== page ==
• Emerging markets
    • Emerging technology
    • High speed competition
    • Mobility and connectivity
    • Network working and producing 
    • Workforce vulnerability.

    Collaboration skills

     

    Those able to collaborate and share information are best able to adapt to changing markets and technologies, interact in diverse workplaces, and effectively respond to customer needs. Skills that enhance collaboration include communication and teamwork skills, relationship management, and social and cultural awareness.

    Ranked fourth highest priority generic skill across all industries

    Priority skills

    Skills identified by IRCs

    • Active listening
    • Communication skills
    • Community engagement
    • Conflict management
    • Cultural and global awareness
    • Customer service
    • Diversity and inclusion
    • Emotional intelligence
    • Relationship building
    • Social perceptiveness
    • Speaking
    • Social and interpersonal skills
    • Teamwork.

    Factors and trends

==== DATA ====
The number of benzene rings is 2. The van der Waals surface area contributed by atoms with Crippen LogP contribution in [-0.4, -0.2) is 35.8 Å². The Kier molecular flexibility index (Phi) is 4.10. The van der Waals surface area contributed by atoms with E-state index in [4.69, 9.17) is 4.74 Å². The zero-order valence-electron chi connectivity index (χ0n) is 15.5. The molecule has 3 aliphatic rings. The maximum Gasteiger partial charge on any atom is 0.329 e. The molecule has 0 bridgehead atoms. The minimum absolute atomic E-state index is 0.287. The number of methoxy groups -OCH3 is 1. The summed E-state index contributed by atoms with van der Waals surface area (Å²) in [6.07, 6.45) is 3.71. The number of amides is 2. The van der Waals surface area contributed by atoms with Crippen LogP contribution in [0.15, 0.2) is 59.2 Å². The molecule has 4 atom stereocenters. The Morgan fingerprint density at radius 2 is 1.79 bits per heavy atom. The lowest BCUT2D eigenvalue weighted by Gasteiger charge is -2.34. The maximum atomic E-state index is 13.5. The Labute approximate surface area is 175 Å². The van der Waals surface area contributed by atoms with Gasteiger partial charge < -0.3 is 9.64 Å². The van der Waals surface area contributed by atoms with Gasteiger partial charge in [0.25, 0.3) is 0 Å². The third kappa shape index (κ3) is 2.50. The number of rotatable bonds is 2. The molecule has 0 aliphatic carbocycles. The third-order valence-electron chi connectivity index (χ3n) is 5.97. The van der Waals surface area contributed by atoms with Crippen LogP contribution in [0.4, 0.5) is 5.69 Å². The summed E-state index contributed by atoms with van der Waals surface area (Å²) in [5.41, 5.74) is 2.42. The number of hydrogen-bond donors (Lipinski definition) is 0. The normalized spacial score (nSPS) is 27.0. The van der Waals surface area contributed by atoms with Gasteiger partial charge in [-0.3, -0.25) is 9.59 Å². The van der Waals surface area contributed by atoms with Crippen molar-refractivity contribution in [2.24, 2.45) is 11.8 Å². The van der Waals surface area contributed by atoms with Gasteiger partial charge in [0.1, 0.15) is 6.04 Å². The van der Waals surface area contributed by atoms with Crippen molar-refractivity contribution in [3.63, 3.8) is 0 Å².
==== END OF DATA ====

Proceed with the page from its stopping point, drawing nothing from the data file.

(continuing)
Driving demand for skills

    • Access to quality internet
    • Behavioural economics and psychology
    • Changing work and career values
    • Changing workplace dynamics
    • Cross-disciplinary science
    • Demographic change
    • Emerging markets
    • Empowered customers
    • Global mobility
    • Knowledge-based economy
    • Mobility and connectivity
    • Network working and producing.

    Industry and occupation skills

     

    Industry and occupation skills refer to specific skills that various IRCs have identified as being a priority for their industry. These skills vary from industry to industry and they are unpacked further on the Priority skills page.

    Industry and occupation-specific skills are important in most industries

    Priority skills

    Skills identified by IRCs

    • Cross-industry skills and trades
    • Industry or occupation-specific skills
    • Industry or occupation-specific knowledge, including technical, product and market-related knowledge
    • Understanding and use of equipment or technology.

    Factors and trends

    Driving demand for skills

    • Ageing population
    • Artificial Intelligence and machine learning
    • Changing work and career values
    • Changing workplace dynamics
    • Digitisation
    • Emerging markets
    • Emerging technologies
    • Global mobility
    • International and domestic sustainability action
    • Network working and producing
    • Skills mismatch
    • Workforce vulnerability.

    Updated: 17 Dec 2018